Here are three important steps we could take to inject long-term thinking into our short-term crisis recovery:

Nationalise the fossil fuel and airline industries

The collapse in oil prices has created a remarkable opportunity to end the climate emergency. The fossil fuel industry has spent decades sabotaging the planet’s life support system and building a fragile global economic system that’s now at risk of collapse. Governments such as oil companies, airlines, and cruise lines, and repurpose them for a zero-carbon future. As a majority shareholder, we – the taxpayers who would own these companies – could force them to become non-profit entities and rapidly advance their progress investing in renewable energy, electric airplanes, passenger rail, and other forms of low-carbon travel. 

Even while fending off coronavirus, Italy With oil prices plunging, a controlling stake in the world’s five largest oil companies – Shell, BP, ExxonMobil, Chevron, and Total – could be purchased compared to about twice that at the start of 2020. If that happened, we could wind down their operations in line with science-based climate targets and justice for their workers.

Series of various shapes composed of tiny colourful rectangles on a white background.
Shipping containers, from the project Satellite Collections by Jenny Odell

Public works projects on an enormous scope and scale

Dollar-for-dollar, investment in large building projects is one of but we need to cast a wide net and make sure everyone has a chance to participate in the new economy. With long-term interest rates less than 1% right now there’s virtually an unlimited amount of money available for public works projects that could help create the carbon-free economy we all need.

A group of academics for how this money could be spent, including retrofitting every building, no-interest loans for cities to build new sewer systems, and funding farmers to practise regenerative agriculture. The ideas have already been endorsed by hundreds of experts  The main idea in their proposals is that this new infrastructure money absolutely must not be spent on building roads and airports that will reinforce the failed fossil fuel economy, but instead on building the kind of infrastructure that will power the world for the rest of the century.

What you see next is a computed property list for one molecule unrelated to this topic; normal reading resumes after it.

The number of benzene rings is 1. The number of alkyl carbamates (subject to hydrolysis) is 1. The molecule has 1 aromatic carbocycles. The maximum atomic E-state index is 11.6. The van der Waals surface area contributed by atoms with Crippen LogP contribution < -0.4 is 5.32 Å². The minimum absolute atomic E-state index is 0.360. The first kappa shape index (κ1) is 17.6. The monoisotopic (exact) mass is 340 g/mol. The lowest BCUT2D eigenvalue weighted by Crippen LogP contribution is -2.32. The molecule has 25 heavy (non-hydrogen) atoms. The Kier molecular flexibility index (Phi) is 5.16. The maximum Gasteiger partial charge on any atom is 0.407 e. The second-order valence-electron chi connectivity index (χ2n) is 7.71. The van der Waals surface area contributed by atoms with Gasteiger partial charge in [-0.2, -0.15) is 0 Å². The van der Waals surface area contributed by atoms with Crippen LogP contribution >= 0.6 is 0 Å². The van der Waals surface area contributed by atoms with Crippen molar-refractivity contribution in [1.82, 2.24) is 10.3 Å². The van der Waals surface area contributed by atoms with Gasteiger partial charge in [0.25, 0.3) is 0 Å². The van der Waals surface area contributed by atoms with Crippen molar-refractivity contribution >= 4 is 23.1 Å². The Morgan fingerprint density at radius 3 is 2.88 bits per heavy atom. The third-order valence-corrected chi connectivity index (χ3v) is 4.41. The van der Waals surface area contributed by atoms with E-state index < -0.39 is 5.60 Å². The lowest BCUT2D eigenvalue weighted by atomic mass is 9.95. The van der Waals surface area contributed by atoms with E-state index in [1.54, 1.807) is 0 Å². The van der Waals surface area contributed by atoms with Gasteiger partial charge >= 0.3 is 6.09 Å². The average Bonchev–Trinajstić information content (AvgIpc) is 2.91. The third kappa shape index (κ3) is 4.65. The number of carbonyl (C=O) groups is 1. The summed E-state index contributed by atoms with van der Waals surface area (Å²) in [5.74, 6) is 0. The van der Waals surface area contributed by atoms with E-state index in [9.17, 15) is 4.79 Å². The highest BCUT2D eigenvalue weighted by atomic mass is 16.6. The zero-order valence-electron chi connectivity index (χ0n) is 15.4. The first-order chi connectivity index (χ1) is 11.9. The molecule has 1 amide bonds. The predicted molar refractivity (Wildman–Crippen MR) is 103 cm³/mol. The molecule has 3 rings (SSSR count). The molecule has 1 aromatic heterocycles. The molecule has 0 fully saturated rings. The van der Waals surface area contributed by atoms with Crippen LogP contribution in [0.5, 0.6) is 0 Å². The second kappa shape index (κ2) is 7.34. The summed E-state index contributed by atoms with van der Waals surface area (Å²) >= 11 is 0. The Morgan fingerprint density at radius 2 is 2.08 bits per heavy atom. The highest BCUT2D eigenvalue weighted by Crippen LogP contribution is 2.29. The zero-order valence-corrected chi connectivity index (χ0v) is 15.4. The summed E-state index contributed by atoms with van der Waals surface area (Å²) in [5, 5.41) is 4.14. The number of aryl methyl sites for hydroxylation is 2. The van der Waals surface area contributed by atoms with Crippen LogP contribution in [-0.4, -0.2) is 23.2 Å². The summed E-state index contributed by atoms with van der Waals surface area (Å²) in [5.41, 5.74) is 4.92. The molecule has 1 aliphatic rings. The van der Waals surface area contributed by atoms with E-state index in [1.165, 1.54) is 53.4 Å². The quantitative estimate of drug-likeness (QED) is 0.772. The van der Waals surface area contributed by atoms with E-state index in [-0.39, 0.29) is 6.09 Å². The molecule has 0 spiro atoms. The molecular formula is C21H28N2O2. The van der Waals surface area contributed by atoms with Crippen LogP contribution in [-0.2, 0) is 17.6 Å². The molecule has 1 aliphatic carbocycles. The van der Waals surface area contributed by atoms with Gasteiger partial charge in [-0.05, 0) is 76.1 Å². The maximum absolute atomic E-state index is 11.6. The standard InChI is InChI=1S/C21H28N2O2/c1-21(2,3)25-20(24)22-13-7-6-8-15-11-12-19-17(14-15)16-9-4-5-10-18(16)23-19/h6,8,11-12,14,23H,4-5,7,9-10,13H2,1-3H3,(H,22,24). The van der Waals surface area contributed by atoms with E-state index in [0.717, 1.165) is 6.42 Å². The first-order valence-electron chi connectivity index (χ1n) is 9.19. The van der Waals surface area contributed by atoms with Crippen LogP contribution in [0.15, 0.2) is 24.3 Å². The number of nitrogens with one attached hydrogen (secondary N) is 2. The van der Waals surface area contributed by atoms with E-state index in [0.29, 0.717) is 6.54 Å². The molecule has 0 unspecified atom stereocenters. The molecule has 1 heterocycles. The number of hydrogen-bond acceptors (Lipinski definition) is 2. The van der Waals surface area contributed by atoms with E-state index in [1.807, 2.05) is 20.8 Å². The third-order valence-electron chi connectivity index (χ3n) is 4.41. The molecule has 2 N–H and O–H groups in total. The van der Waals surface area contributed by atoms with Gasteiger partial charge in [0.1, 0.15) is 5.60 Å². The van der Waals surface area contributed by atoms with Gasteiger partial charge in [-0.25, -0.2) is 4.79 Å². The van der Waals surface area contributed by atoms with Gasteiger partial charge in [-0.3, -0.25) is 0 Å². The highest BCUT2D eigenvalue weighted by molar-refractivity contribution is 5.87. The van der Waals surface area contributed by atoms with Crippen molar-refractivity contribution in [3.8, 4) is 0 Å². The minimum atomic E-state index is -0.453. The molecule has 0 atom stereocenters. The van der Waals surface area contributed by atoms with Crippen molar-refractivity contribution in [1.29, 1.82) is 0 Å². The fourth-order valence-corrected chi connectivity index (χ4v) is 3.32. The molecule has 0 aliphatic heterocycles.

And with unemployment rates surging, this is a perfect time to put people to work in large-scale infrastructure projects. Investing in a green stimulus plan would be a source of for less than half of the cost of this week’s US bailout plan.

Black and white image of several organic shapes, in various shades of grey, showing lines and curves, arranged in a circle.
39 landfills, from the project Satellite Collections by Jenny Odell

Strengthen social safety nets

Last year, it was unthinkable that the US would institute a universal basic income anytime soon. Now, it’s on the verge of becoming a reality. 

After Andrew Yang, a presidential contender, brought the idea into the mainstream in the US, many politicians, including Donald Trump,

The next step will be declaring other necessities such as healthcare, housing, and jobs as a human right. These are core parts of the framework for climate policy, and the coronavirus crisis has proven they’re not out of reach in the near term.

The establishment of a society that cares about will be the key to solving this crisis the right way. The Great Depression led to If we do this right, we’ll create a world that’s more resilient to future disasters because we have our power supply and

Reluctance to these ideas only exists because But in the past few days, we’ve shut down a huge portion of society out of solidarity for each other to save each other’s lives. What more good are we capable of?

Circle shaped image, on a white background, composed of various tiny circular shapes in white, grey, black and green shades.
964 round parts of wastewater treatment plants, from the project Satellite Collections by Jenny Odell
About the images Projects by artist Jenny Odell always seem to be extensive – you might even say obsessive. Like The Bureau of Suspended Objects, for which she made a searchable online archive of 200 objects salvaged from the San Francisco dump, each with photographs and painstaking research into its material, corporate, and manufacturing histories.

The images with this article, from the series Satellite Collections, are collections of cutouts from Google Satellite View – like parking lots, silos, landfills, waste ponds. They almost look like hieroglyphs. Seen from above, these structures clearly state: people were here. (Lise Straatsma, image editor)
See more work by Jenny Odell

Dig deeper

Illustration: a rectangle purple piece of graph paper with dotted lines dividing into squares is suspended against a black background. There is a zig zag resembling a stock market downwards drop on this graph which gets deeper and bigger and leaks into the black background, and three orange plasters are trying to keep it patched together (the paper appears torn); one plaster is flying off the side. By Leon de Korte We failed to fix a broken system after the 2008 financial crisis. Let’s not make the same mistake now After the 2008 financial crisis, governments used short-term solutions on a fundamentally flawed system. If we want to avoid the same thing happening with the coronavirus pandemic, now is the time to push for radically reforming society.

Read Nesrine Malik’s article here